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8.4C Activities

Updated: Mar 30

This post explores some ideas for reviewing concepts for TEKS 8.4C.

use data from a table or graph to determine the rate of change or slope and y- intercept in mathematical and real-world problems

Staar Performance

On recent STAAR tests, here is how students across the state of Texas have performed.

2023 #24 - 28% correct

2023 #32 - 40% correct


Active, Playful Learning

The activities shared in this post are designed to follow the six principles of Active, Playful Learning:

  • Active

  • Engaging

  • Meaningful

  • Social

  • Iterative

  • Joyful

These six principles, together with a clear learning goal, help students learn.

Students learn through active, engaged, meaningful, socially interactive, iterative and joyful experiences in the classroom and out. When we add a learning goal or engage in guided play we achieve Active Playful Learning.

In other words, math review doesn't have to be boring STAAR prep or mindless worksheets. Instead, students' learning is enhanced when playing with numeracy and algebraic concepts in a guided context. Who says math can't be fun? You can watch a video to learn more about Active, Playful learning here.



Here's a walkthrough of all the activities on this blog post.


Learning objective: Students will identify the slope and y-intercept of a linear equation from a table.

  1. Put students in pairs or groups of four.

  2. Display a timer and a table of values for students to use when finding the rate of change and y-intercept of a linear equation (see STAAR examples).

  3. The pairs or groups of four try to find the rate of change, y-intercept, slope-intercept form of the equation, and create a graph within the time limit (1 point each).

  4. Students can work together on each point or divide and conquer the points simultaneously.


  • Once students have the basic idea of Countdown, and you have a good feel for an appropriate length of time to give them to find the rate of change and y-intercept, introduce extra point modifiers. Feel free to adjust the points for each modifier and add your own as you see fit.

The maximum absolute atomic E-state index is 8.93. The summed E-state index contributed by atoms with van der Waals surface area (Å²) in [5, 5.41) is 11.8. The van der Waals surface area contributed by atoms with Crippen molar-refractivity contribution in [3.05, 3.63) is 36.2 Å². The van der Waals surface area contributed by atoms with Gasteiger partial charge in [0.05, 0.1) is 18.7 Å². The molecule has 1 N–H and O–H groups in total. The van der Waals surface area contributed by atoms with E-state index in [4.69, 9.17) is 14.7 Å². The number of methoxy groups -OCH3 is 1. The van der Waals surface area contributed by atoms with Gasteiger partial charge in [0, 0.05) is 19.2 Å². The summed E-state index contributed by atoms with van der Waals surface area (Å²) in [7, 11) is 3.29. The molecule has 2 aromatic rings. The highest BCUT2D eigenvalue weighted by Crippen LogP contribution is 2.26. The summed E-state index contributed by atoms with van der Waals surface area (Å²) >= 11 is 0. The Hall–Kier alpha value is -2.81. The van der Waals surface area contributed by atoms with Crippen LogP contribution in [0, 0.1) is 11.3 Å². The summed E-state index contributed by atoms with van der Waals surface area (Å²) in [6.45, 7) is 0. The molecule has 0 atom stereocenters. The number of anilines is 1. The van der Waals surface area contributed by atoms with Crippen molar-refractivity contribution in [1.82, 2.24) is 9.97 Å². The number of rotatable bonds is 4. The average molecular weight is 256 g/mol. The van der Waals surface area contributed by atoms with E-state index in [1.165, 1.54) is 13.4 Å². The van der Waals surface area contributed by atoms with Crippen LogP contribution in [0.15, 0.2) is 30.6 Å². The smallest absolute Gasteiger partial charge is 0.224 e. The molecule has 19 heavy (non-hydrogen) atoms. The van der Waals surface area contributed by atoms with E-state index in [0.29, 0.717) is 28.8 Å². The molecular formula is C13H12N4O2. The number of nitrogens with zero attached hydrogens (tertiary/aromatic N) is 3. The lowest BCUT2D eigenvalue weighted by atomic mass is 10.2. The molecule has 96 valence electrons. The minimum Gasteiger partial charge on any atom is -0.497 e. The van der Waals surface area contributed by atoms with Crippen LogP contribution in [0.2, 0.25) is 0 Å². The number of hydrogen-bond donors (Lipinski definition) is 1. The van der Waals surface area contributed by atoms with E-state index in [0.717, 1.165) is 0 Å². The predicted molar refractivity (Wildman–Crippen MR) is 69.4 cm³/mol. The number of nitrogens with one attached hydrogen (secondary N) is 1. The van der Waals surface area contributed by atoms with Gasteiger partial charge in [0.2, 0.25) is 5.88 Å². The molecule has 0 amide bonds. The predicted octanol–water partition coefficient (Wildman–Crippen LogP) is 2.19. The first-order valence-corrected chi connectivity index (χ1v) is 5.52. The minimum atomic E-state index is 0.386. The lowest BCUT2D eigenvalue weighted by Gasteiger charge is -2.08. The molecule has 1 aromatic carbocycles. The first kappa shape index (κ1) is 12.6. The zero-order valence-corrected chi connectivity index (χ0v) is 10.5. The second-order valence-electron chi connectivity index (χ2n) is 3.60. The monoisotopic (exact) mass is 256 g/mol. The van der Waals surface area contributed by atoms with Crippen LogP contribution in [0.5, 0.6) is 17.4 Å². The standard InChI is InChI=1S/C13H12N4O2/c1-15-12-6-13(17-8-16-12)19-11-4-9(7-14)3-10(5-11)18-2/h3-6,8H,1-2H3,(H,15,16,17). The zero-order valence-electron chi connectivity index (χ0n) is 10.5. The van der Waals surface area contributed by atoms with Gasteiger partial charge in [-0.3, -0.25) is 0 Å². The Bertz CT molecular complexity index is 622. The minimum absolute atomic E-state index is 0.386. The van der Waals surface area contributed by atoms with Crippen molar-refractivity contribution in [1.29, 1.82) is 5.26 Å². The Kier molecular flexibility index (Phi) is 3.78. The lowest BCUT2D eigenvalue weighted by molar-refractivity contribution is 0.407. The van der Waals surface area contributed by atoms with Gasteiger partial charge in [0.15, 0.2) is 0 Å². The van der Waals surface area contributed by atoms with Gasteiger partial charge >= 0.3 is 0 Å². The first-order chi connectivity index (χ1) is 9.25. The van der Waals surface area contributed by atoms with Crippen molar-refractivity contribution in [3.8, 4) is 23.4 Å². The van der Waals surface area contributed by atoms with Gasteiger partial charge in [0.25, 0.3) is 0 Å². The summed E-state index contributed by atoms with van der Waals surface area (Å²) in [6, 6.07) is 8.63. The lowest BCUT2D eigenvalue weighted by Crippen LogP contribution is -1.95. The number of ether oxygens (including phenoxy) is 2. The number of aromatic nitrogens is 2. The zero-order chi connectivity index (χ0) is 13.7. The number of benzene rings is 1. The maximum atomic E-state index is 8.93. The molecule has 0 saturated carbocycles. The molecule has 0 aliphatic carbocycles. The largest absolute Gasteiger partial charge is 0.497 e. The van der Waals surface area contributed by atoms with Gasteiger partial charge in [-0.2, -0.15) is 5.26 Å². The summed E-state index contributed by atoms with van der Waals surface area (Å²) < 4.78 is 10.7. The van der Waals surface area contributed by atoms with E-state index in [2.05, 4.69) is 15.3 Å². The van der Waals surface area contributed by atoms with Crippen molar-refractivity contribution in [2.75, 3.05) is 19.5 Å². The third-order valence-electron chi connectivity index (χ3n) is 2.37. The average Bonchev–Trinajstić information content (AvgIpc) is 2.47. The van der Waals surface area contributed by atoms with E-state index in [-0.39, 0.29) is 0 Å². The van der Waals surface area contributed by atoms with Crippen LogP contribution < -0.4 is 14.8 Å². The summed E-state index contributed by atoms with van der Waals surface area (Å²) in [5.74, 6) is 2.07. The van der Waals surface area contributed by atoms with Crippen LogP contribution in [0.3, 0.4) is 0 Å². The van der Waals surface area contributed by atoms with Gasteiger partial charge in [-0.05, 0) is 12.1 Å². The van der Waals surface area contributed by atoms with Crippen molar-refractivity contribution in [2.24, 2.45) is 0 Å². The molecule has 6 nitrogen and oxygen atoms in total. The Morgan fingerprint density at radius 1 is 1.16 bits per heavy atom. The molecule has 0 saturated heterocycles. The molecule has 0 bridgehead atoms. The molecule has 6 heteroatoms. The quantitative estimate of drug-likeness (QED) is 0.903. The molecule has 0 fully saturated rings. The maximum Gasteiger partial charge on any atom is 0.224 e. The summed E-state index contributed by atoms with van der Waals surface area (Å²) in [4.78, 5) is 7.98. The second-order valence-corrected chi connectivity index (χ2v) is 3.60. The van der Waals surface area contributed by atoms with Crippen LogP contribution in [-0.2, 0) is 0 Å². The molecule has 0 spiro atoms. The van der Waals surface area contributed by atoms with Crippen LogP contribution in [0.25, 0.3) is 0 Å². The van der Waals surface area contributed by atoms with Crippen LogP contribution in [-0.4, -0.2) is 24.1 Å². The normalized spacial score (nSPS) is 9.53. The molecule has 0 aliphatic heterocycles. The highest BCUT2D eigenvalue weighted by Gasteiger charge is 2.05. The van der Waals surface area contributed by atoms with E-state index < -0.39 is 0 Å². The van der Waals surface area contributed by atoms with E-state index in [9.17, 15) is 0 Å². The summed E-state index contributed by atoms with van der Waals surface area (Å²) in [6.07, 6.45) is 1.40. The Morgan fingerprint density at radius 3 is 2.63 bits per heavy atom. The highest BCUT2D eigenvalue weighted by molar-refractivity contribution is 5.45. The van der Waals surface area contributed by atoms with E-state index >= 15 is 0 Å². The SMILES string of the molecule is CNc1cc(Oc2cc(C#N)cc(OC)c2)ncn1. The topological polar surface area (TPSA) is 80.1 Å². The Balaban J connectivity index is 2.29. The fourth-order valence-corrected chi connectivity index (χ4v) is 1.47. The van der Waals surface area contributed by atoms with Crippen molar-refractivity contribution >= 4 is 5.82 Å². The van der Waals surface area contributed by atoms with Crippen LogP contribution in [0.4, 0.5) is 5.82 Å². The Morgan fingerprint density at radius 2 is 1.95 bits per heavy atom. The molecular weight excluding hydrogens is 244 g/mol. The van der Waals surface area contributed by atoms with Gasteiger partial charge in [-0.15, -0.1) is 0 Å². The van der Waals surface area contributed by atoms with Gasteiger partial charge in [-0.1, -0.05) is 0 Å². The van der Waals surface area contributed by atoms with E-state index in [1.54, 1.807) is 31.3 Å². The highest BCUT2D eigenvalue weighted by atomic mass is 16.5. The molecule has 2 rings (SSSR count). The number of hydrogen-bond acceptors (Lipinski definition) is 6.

• Keep a running tab of points earned over a week or a month and switch partners to keep things interesting.

  • Allow students to suggest their own extra point modifiers and add to the menu of options.

  • If you teach multiple periods of math, have classes compete against each other. Total the points for each team during the class period, ensuring that there are the same number of teams per class period.

Real-world Linear Relationships

Learning objective: Students will create a table of values and a graph that demonstrates a linear relationship.

Materials: Graph paper, index cards

  1. Divide class into eight groups.

  2. Give each group a real-world scenario to work with and four index cards.

  3. On the first index card, students will write/glue the real-world scenario.

  4. On the second index card, students will write the slope.

  5. On the third index card, the students will create a table of values.

  6. On the fourth index card, students will draw a graph (on graph paper) and glue it onto the card.

  7. Use the cards as a review. Pull two cards at random and have the class identify whether they match or not.


  • Students can use the cards as a memory match game and play for review.

  • Divide the completed cards into sets of three or four with each set containing a matching real-world scenario, slope, table of values, and graph. Have students separate the mixed up cards into matching groups.